WE are feeling the pinch as our food prices have been rising in recent weeks.
It has been reported that Malaysia’s consumer price index (CPI) increased by 2.2% in March, which is comparatively low to those in many other countries like the UK (7.0%) and US (8.5%). However, this is no consolation to many ordinary Malaysians who are seeing their grocery bills spiking, with some basic foodstuff in short supply and subject to rapidly soaring prices.
Malaysia imports nearly 60% of its food needs. Its dependence on imports totals over RM50bil yearly.
This means we are affected by high import prices, aggravated by the weak ringgit against the US dollar.
The ongoing war between Ukraine and Russia – who are both significant producers of wheat, and other food items – and supply chain constraints that pre-existed before the war have wreaked further havoc with food prices globally.
We have been advised to reduce our consumption of non-essential items, switch to store brands, pay close attention to prices or even grow food at home to stretch our grocery budget.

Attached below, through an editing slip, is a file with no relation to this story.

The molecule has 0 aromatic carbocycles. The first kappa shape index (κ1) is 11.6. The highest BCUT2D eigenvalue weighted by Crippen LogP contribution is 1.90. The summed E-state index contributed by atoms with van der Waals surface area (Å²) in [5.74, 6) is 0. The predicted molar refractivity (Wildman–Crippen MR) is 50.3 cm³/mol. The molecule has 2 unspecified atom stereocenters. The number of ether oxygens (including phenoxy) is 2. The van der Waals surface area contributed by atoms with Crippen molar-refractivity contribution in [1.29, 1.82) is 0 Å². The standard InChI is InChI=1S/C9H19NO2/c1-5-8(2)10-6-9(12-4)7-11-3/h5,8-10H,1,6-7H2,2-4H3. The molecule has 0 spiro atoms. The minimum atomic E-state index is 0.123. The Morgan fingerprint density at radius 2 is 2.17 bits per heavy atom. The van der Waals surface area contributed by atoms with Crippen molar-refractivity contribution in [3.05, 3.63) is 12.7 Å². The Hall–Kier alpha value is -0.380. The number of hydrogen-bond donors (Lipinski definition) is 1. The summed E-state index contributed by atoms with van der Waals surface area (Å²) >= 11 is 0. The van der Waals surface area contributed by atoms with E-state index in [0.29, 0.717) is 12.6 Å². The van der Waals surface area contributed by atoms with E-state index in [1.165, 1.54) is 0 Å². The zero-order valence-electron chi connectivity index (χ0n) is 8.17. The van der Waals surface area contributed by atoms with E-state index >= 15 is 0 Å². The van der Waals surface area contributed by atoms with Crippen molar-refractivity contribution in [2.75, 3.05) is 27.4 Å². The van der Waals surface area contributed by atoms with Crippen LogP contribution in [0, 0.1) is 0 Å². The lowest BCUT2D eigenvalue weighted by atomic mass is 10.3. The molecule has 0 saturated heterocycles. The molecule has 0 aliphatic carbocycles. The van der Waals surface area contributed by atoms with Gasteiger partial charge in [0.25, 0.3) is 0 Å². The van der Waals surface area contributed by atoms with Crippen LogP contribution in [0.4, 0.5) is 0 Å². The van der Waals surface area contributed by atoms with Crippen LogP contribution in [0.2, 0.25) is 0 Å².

On their part, the government is trying to manage the supply in the market by providing subsidies and removing the Approved Permit (AP) requirement for food imports.
It has also banned exports of chicken until its production and prices stabilise.
While these measures can help in minimising the impact of inflation, these are short-term measures.
For a long-term solution, the country needs better food security.
There is a need for a holistic approach to ensure our food supply is adequate, at an affordable price.
Malaysia is ranked 39th out of 113 countries in the Global Food Security Index (GFSI) by The Economist Intelligence Unit (EIU) for 2021.
It is listed in the top eight among Asia-Pacific countries and placed second after Singapore in South-East Asia.
However, Malaysia must continue to strengthen its food security.
Ultimately, we need to diversify our food sources and become more self-sufficient by increasing our food production and reducing imports.
In 2020, the then government announced the National Food Security Policy Action Plan 2021-2025, to ensure the sustainability of the country’s food supply at all times, especially in the face of unexpected situations.
As reported, it focuses on all four dimensions of food security in line with the Food and Agriculture Organisation: availability, access, consumption, stability and sustainability.
With the current global crises, the need to ensure our food production is secured and sustainable has never been more urgent.
It’s time to review our food security and make it our priority.